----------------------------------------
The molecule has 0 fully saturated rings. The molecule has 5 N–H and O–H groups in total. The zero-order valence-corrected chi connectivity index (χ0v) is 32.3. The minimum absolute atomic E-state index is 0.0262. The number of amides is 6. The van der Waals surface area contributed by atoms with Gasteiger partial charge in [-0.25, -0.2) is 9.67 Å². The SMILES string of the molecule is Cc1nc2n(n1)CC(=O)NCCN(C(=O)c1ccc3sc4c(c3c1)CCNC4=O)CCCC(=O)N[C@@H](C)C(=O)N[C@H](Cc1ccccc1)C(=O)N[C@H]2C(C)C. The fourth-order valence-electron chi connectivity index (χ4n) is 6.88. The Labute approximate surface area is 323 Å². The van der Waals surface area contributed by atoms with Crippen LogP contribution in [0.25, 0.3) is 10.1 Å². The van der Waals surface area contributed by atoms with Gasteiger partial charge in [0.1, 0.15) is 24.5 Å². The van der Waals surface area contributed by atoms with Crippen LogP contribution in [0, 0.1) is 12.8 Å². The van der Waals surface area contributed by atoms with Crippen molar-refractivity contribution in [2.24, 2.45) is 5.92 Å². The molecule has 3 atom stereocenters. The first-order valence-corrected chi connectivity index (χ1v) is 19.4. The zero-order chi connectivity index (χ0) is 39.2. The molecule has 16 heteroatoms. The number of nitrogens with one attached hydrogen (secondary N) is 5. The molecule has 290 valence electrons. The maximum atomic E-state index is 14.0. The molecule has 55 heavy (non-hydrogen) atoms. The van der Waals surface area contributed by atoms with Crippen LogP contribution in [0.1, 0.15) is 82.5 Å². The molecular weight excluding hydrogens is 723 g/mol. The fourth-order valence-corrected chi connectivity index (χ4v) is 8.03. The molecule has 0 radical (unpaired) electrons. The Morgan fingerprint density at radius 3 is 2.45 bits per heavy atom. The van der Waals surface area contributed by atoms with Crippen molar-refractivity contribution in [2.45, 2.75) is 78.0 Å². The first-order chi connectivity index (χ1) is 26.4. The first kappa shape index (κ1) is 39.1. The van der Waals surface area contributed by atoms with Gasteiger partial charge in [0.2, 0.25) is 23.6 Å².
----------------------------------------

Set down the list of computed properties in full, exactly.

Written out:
The molecule has 0 fully saturated rings. The molecule has 5 N–H and O–H groups in total. The zero-order valence-corrected chi connectivity index (χ0v) is 32.3. The minimum absolute atomic E-state index is 0.0262. The number of amides is 6. The van der Waals surface area contributed by atoms with Gasteiger partial charge in [-0.25, -0.2) is 9.67 Å². The SMILES string of the molecule is Cc1nc2n(n1)CC(=O)NCCN(C(=O)c1ccc3sc4c(c3c1)CCNC4=O)CCCC(=O)N[C@@H](C)C(=O)N[C@H](Cc1ccccc1)C(=O)N[C@H]2C(C)C. The fourth-order valence-electron chi connectivity index (χ4n) is 6.88. The Labute approximate surface area is 323 Å². The van der Waals surface area contributed by atoms with Crippen LogP contribution in [0.25, 0.3) is 10.1 Å². The van der Waals surface area contributed by atoms with Gasteiger partial charge in [0.1, 0.15) is 24.5 Å². The van der Waals surface area contributed by atoms with Crippen LogP contribution in [0, 0.1) is 12.8 Å². The van der Waals surface area contributed by atoms with Crippen molar-refractivity contribution in [2.24, 2.45) is 5.92 Å². The molecule has 3 atom stereocenters. The first-order valence-corrected chi connectivity index (χ1v) is 19.4. The zero-order chi connectivity index (χ0) is 39.2. The molecule has 16 heteroatoms. The number of nitrogens with one attached hydrogen (secondary N) is 5. The molecule has 290 valence electrons. The maximum atomic E-state index is 14.0. The molecule has 55 heavy (non-hydrogen) atoms. The van der Waals surface area contributed by atoms with Crippen LogP contribution in [0.1, 0.15) is 82.5 Å². The molecular weight excluding hydrogens is 723 g/mol. The fourth-order valence-corrected chi connectivity index (χ4v) is 8.03. The molecule has 0 radical (unpaired) electrons. The Morgan fingerprint density at radius 3 is 2.45 bits per heavy atom. The van der Waals surface area contributed by atoms with Crippen molar-refractivity contribution in [2.45, 2.75) is 78.0 Å². The first-order chi connectivity index (χ1) is 26.4. The first kappa shape index (κ1) is 39.1. The van der Waals surface area contributed by atoms with Gasteiger partial charge in [0.2, 0.25) is 23.6 Å².